Consumer boom may fall short of expectations and put persistent dent in job prospects

If fiscal problems appear manageable, other difficulties may be more material and immediate. While there is much media discussion of the prospect of a looming consumer boom, even the more optimistic of the range of current forecasts suggest that it will take a couple of years to make good the 9% drop in household spending in 2020 and possibly a good deal longer to restore consumer spending to its pre-pandemic trajectory.

Instead, increased uncertainty about future income growth, elevated unemployment and the impact of higher inflation on spending power could all produce a weaker trend growth in post-pandemic consumer spending once the initial ’opening-up’ bounce is completed.

As the diagram below using KBC Bank forecasts for consumer spending illustrates, the ‘consumer spending catch-up’ may yet fall short of previous losses. Moreover, there is a strong case for significant support- Irish consumer spending in the first quarter of 2021 was 11.4% lower than a year earlier, more than twice the decline across the Euro area as a whole which was 5.4%.  

Although Ireland’s pandemic fiscal path bears favourable comparison with other economies, the weakness in domestic spending has also translated into a markedly poorer relative performance in terms of employment and unemployment. The diagram below shows the Irish jobs market has been hit far harder than many others with numbers at work in the first quarter of 2021 down 5% compared to the first quarter of 2020 (which saw job gains in Ireland in contrast to elsewhere reflecting the pre-pandemic strength of the labour market here).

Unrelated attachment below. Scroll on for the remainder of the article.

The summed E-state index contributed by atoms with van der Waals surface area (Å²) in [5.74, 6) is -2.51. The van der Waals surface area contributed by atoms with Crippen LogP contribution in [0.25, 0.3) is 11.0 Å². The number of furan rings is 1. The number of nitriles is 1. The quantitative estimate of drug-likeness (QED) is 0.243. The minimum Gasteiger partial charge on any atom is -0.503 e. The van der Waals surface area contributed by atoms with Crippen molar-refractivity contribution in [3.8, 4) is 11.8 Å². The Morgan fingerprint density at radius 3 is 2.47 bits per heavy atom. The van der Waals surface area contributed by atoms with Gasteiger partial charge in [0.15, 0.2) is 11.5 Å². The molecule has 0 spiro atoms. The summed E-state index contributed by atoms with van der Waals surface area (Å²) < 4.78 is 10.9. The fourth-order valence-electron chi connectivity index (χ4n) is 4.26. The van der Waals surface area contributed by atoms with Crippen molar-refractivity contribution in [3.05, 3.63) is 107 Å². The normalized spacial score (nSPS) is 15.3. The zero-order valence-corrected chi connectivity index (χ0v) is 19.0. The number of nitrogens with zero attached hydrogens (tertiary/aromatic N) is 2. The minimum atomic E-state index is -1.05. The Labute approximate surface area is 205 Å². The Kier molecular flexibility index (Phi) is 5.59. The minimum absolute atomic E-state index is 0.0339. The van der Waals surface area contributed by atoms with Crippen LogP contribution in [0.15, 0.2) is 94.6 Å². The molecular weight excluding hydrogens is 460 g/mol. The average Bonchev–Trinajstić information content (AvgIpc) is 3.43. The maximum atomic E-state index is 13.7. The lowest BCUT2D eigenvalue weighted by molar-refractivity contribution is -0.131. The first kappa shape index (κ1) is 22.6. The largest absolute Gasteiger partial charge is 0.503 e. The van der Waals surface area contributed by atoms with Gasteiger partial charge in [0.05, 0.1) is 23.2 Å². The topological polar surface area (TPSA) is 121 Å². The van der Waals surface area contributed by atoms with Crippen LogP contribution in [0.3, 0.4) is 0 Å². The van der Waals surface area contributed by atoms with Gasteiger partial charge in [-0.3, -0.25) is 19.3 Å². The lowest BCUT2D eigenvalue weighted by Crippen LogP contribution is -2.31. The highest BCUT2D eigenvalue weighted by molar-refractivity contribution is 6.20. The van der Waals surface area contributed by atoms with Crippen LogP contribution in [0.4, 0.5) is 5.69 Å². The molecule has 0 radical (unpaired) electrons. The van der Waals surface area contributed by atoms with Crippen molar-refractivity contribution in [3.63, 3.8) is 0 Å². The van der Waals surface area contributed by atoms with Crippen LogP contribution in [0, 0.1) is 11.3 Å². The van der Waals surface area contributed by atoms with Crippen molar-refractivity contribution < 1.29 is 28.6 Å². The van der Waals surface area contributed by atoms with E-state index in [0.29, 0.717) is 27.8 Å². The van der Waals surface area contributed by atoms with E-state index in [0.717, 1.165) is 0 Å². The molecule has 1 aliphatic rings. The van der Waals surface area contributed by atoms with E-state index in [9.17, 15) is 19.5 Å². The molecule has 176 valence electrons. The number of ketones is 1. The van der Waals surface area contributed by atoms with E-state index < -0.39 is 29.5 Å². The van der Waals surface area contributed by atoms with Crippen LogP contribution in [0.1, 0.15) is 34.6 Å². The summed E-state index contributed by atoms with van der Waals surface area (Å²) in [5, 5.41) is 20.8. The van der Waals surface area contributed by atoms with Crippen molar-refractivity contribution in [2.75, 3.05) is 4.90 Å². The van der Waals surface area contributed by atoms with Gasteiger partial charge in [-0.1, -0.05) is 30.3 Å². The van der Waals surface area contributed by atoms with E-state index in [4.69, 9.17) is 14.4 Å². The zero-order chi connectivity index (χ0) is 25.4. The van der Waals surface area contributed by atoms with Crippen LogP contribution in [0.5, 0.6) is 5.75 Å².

Accordingly, the official unemployment rate -which represents a lower bound estimate of joblessness at present-climbed from 4.8% in February 2020 to 7.9% in April 2021 in Ireland whereas the Euro area average climbed from 7.4% to 8.1% over the same period (the latest date for which EU data are available).  The latest Central Bank forecasts envisage Irish unemployment rising again in 2022 and while a material improvement is envisaged in 2023, the predicted jobless rate of 6.6% would imply an additional 50k unemployed in 2023 than when the pandemic struck.   

Housing could suffer from too much help as well as too little but big boost to infrastructure spend warranted